as for Feemer, great ambassador for vinyl.And a great writer, thanks to sharp analytical comparisons. But when he likes Wilson, Dagostino, and Lyra cartridges - sh!t , just had to cover my ears writing this - ouch!!!! That hurts!
 

spiritofmusic

Well-Known Member
Jun 13, 2013
11,694
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E. England
#74
Well Caesar, I have Fremer to thank for one nudge, pushing me to Soundsmith Straingauge ownership. His review was pivotal.
 

Joe Whip

Well-Known Member
Feb 8, 2014
1,266
113
285
Wayne, PA
#76
Gee, i can’t say that I find reviewers of audio to be all that helpful. I have known some personally, some nice guys others not so much, but I have sat in too many rooms with them listening to systems I found unlistenable that they were a Gaga over So I take them all with a huge grain of salt.
 
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spiritofmusic

Well-Known Member
Jun 13, 2013
11,694
2,488
603
E. England
#77
Well, Fremer highlighted the many positives and some negatives as he heard it, I thought it was a pretty balanced, honest review. A world away from Roy Gregory and his pseudo-Shakespeare prose posing as "informative" reviews.
 

Duke LeJeune

[Industry Expert]/Member Sponsor
Jul 22, 2013
584
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Princeton, Texas
#78
Hi Duke, by better horn designs, do you mean horn speaker designs, or just the horn - if the latter, are you referring to Constant directivity? If yes, CD is compatible with TAD (as well as others).
Yes, I was referring to midrange/high frequency horn(s), not to the complete loudspeaker system. I should have been more specific. I have NOTHING against horn-loaded midbass and bass, and agree that it can sound magnificent, but I'm in the biz and huge enclosures are tough to sell. My forthcoming "statement speaker" will have two 15" midwoofers, but they will not be horn loaded because that would roughly quadruple the size just to get down to 80 Hz. Maybe one day I'll go there, but not right now.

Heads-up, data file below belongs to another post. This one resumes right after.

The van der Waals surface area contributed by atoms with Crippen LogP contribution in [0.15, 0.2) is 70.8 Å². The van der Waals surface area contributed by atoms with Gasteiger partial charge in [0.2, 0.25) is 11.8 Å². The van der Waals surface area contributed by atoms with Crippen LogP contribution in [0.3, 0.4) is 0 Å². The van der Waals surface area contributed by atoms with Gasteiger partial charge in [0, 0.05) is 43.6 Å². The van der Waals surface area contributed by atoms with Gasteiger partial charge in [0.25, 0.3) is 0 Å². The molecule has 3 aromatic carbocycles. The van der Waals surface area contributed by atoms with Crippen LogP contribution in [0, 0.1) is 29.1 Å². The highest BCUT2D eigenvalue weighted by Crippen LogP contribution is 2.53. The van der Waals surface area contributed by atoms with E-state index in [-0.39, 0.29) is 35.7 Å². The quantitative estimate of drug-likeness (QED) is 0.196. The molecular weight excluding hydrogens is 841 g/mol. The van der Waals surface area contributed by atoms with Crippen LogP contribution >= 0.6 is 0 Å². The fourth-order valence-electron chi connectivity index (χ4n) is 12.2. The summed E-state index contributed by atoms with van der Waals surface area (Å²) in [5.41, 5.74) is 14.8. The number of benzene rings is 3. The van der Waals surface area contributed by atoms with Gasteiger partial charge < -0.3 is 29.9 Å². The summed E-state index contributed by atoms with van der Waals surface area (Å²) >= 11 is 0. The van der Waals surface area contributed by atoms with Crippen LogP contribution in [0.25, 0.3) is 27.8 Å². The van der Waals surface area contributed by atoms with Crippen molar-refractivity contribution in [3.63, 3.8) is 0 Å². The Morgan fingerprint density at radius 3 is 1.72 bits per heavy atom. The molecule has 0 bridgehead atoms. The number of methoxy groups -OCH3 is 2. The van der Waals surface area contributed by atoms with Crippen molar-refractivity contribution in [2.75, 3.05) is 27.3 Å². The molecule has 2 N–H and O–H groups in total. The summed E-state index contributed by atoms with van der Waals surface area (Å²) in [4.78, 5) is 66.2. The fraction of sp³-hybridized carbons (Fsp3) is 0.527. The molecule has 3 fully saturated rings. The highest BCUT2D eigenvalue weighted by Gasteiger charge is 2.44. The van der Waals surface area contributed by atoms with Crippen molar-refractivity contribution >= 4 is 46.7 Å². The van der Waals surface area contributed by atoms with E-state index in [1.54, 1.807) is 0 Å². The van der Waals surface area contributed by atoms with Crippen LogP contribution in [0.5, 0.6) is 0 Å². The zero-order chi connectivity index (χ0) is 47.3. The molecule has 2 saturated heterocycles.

So regarding horns for the upper end of the spectrum, imo the MOST IMPORTANT consideration is minimizing coloration. In my opinion all of the other advantages of horns are of academic interest only if the horns themselves are superimposing their signature atop every piece of music.

Next, something which imo would be very nice to have is indeed Constant Directivity (CD). With constant directivity, the reflections sound like the direct sound, which is a characteristic of live music that few loudspeakers can replicate.

In my experience most Constant Directivity horns which rely on diffraction slots or abrupt angle changes to widen the high frequency dispersion have colorations which disqualify them. There is however a different approach to Constant Directivity which is inherently extremely low in coloration, and that is the Oblate Spheroid profile and its derivative the Super Elliptical Oblate Spheroid. The "Min-Phase" horn made by Autotech used in the hORNS Universum [edit: I now think that's incorrect] seems to be a cross between the L'Cleach horn and the Oblate Spheroid and from what I understand is essentially Constant Directivity over most of its passband, with some pattern-narrowing at the top end.

Personally, I have yet to hear a good CD, but all the CD users seem to be using DSP or very high EQ in the crossover to flatten out the sound.